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KIA Optima 2016 Road Test

At a glance, the 2016 KIA Optima looks identical to the 2012 Optima. But it actually has an ‘all-new’ bodyshell: slightly longer, slightly wider and slightly taller than the 2012 car.

Improvements didn’t stop there. Its 1685cc chain cam diesel engine now has more power and more torque, yet emits considerably less CO2 and takes you a fair bit further on a litre of fuel.

The revised figures make particularly good reading for company drivers and company accountants. The manual now emits 110g/km CO2 and manages 67.3mpg in the NEDC tests, reducing BIK by three tax bands.

BIK drops even further for the automatic, by no less than eight bands, because replacing the old torque converter box with KIA’s 7-speed DCT takes the CO2 down 42g/km to 116g/km and the NEDC combined up to 64.2mpg.

Not only that, later in 2016 a plug-in hybrid Optima will arrive, offering a commuter-friendly all-electric drive range and emissions well below 100g/km. And the new Optima estate will be here in October.

KIA Optima SW 2016 White Side No Girl

Despite the harsh ride over sharp ridges on 235/45 R18 tyres, it’s an easy car to settle into with the significantly improved 1.7 diesel engine feeling quite sporty in the lower gears.

KIA Optima 2016 18 Inch Wheel

Unlike the KIA Sportage that delivers its maximum torque of 280Mn from the same engine at 1,250rpm, the Optima doesn’t offer its 340Nm until 2,000rpm. Because it’s also a lot higher geared in 6th, at 40mph per 1,000rpm, 6th is out of bounds below 45mph.

However, it feels a lot more sprightly than the old Optima and a bit quicker than a Mondeo 1.5TDCI, Passat 1.6TDI and Superb 1.6TDI; It romps along the Autoroute at 80mph at maximum torque; and on 235/45 R18 Michelin Primacy 3s it handles well through the corners.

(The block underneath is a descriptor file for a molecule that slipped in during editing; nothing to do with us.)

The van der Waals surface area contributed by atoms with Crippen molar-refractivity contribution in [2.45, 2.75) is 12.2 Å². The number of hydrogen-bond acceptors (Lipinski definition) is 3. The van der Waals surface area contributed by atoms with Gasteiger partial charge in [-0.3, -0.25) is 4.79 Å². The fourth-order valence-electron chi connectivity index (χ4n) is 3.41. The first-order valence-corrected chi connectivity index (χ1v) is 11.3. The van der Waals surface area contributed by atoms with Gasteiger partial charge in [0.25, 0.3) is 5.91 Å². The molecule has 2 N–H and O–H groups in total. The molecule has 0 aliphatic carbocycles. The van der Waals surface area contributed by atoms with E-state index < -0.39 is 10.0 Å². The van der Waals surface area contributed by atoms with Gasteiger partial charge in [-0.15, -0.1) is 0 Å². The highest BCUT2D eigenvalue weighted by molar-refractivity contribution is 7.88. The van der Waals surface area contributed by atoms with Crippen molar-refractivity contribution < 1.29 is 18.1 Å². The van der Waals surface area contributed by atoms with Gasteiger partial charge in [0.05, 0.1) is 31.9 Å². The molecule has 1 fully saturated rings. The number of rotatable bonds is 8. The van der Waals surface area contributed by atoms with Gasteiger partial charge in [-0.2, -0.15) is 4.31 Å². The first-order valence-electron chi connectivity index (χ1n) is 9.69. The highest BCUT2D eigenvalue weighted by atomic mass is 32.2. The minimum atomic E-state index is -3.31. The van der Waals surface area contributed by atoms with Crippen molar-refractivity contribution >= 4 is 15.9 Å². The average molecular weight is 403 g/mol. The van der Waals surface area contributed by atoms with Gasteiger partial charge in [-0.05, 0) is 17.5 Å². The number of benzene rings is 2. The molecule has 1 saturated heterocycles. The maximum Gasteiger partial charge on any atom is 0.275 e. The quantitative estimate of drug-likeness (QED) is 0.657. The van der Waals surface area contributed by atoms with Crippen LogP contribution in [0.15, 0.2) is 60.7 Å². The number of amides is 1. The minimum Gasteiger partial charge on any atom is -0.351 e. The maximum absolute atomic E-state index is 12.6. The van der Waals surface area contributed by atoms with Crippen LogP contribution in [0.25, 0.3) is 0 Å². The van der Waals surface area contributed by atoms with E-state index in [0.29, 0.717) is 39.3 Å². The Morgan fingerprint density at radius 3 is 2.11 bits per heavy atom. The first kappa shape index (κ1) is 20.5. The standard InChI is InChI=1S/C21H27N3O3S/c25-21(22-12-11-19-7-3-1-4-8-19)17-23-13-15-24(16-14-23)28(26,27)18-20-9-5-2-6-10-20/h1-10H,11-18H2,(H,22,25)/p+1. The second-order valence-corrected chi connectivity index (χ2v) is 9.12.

Standard spec is higher than before, starting with what used to be the second grade and rising through 3 to a 4 grade with leather and panoramic sunroof. Satnav and coms are updated to the latest expectations and KIA generously provides three power sockets and two USB sockets in the cabin. You also get a space-saver spare, something Mazda charges an extra £400 for.

KIA Optima 2016 Space Saver Spare

We drove the £23,495 grade 3 manual 1,203 miles to Lausanne in Switzerland and back and averaged 45.22mpg, but that was driving at the French Autoroute limit of 82mph most of the time. On a brief UK run to take the photos, I got the dash indicator up to 60mpg, so cruising at 70 in the UK with frequent stretches of 40mph, 50mph and 60mph limits should see most drivers matching that. Two separate GPS checks of the speedo at 82mph showed a true 76.

I had intended to take the Optima a further 600 miles on a return trip to Northumberland but it was on summer tyres and TV news pictures of cars upside down in snowdrifts forced me to re-think. (I took my HR-V on Michelin Cross Climates instead.)

On a long trip, the electrically adjustable lumbar support is a blessing. And, with two drivers, so is the two-driver seat memory, allowing driver changes without a lot of messing about.

KIA Optima 2016 Satnav Screen 2

The satnav is now very good with clear instructions at junctions and a zoom facility, while the screen doubles up as a monitor for the reversing camera. The parking beeper is accurate and doesn’t scream blue murder until you are inches rather than feet away from an obstruction. This is helpful because at 4,855mm it’s quite a long car. Unlike other stop/start systems, KIA’s ‘Intelligent Stop Go’ doesn’t deprive the steering of assistance when the engine is off. A surprise is no misfuel prevention device in the fuel filler.

The Optima’s closest competitors are the VW Passat 1.6TDI, the Ford Mondeo 1.5TDCI, the Mazda 6, the Peugeot 508 1.6eHDI and the Skoda Superb 1.6TDI. Of these, the most similar in the way it rides and drives is the new Superb. The Mondeo, Passat and Mazda 6 ride a little better on 55 profile tyres rather than the 45s on our Optima 3 grade. An Insignia and a Volvo S60 are significantly smaller inside. Belt rather than chain cam puts up the long-term maintenance costs of the Passat, Mondeo, Superb, 508 and S60. (The Optima 1.7, Mazda 6 2.2 and Insignia 1.6 diesels are all now chain cam.)

The problem facing fleet manages is that, though CO2 emissions of the Optima are now a lot lower at 110g/km, the Mondeo, Insigna, Passat Bluemotion and S60 all beat it with a figure under 100g/km, which currently makes a difference to company write-down and BIK as well as £20 less annual tax. 

But where the Optima should score is in real life residuals because after 3 years and 60,000 miles it can be re-sold with 4 years or 40,000 miles outstanding warranty.

So it buys a place among large saloons, even though it won’t sell in anything like the numbers of the KIA Sportage.

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